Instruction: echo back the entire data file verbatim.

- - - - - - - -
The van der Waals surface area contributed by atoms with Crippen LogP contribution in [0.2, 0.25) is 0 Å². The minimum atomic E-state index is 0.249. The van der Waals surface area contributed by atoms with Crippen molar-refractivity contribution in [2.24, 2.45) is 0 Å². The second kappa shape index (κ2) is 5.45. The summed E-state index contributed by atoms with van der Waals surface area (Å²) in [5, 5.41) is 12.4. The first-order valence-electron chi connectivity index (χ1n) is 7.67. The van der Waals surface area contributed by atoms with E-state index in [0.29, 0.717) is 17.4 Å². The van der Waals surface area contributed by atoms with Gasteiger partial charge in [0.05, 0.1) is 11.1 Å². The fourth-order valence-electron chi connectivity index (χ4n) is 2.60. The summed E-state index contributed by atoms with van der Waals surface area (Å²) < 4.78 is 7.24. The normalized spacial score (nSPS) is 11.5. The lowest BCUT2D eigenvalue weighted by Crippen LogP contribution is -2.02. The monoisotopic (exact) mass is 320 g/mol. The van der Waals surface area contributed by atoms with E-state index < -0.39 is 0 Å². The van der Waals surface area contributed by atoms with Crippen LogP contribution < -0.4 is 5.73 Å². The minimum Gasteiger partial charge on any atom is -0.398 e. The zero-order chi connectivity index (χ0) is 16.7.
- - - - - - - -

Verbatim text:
The van der Waals surface area contributed by atoms with Crippen LogP contribution in [0.2, 0.25) is 0 Å². The minimum atomic E-state index is 0.249. The van der Waals surface area contributed by atoms with Crippen molar-refractivity contribution in [2.24, 2.45) is 0 Å². The second kappa shape index (κ2) is 5.45. The summed E-state index contributed by atoms with van der Waals surface area (Å²) in [5, 5.41) is 12.4. The first-order valence-electron chi connectivity index (χ1n) is 7.67. The van der Waals surface area contributed by atoms with E-state index in [0.29, 0.717) is 17.4 Å². The van der Waals surface area contributed by atoms with Gasteiger partial charge in [0.05, 0.1) is 11.1 Å². The fourth-order valence-electron chi connectivity index (χ4n) is 2.60. The summed E-state index contributed by atoms with van der Waals surface area (Å²) < 4.78 is 7.24. The normalized spacial score (nSPS) is 11.5. The lowest BCUT2D eigenvalue weighted by Crippen LogP contribution is -2.02. The monoisotopic (exact) mass is 320 g/mol. The van der Waals surface area contributed by atoms with E-state index < -0.39 is 0 Å². The van der Waals surface area contributed by atoms with Crippen LogP contribution < -0.4 is 5.73 Å². The minimum Gasteiger partial charge on any atom is -0.398 e. The zero-order chi connectivity index (χ0) is 16.7.